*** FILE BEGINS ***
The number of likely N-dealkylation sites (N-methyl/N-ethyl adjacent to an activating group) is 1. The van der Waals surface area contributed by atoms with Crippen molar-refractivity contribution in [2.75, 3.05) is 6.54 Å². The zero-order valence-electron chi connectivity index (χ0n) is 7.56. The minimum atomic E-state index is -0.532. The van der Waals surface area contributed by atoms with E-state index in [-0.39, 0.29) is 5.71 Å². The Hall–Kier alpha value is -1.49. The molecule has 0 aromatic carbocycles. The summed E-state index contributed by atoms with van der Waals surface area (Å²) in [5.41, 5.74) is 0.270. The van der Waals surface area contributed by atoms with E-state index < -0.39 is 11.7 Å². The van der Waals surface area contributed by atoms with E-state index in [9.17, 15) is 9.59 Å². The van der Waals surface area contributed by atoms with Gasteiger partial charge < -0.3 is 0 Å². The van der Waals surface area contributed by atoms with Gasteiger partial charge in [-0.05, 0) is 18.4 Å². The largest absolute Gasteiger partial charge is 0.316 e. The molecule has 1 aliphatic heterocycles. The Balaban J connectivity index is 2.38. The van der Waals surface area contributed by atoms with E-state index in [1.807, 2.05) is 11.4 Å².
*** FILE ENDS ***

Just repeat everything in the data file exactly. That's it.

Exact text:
The number of likely N-dealkylation sites (N-methyl/N-ethyl adjacent to an activating group) is 1. The van der Waals surface area contributed by atoms with Crippen molar-refractivity contribution in [2.75, 3.05) is 6.54 Å². The zero-order valence-electron chi connectivity index (χ0n) is 7.56. The minimum atomic E-state index is -0.532. The van der Waals surface area contributed by atoms with E-state index in [-0.39, 0.29) is 5.71 Å². The Hall–Kier alpha value is -1.49. The molecule has 0 aromatic carbocycles. The summed E-state index contributed by atoms with van der Waals surface area (Å²) in [5.41, 5.74) is 0.270. The van der Waals surface area contributed by atoms with E-state index < -0.39 is 11.7 Å². The van der Waals surface area contributed by atoms with E-state index in [9.17, 15) is 9.59 Å². The van der Waals surface area contributed by atoms with Gasteiger partial charge < -0.3 is 0 Å². The van der Waals surface area contributed by atoms with Gasteiger partial charge in [-0.05, 0) is 18.4 Å². The largest absolute Gasteiger partial charge is 0.316 e. The molecule has 1 aliphatic heterocycles. The Balaban J connectivity index is 2.38. The van der Waals surface area contributed by atoms with E-state index in [1.807, 2.05) is 11.4 Å².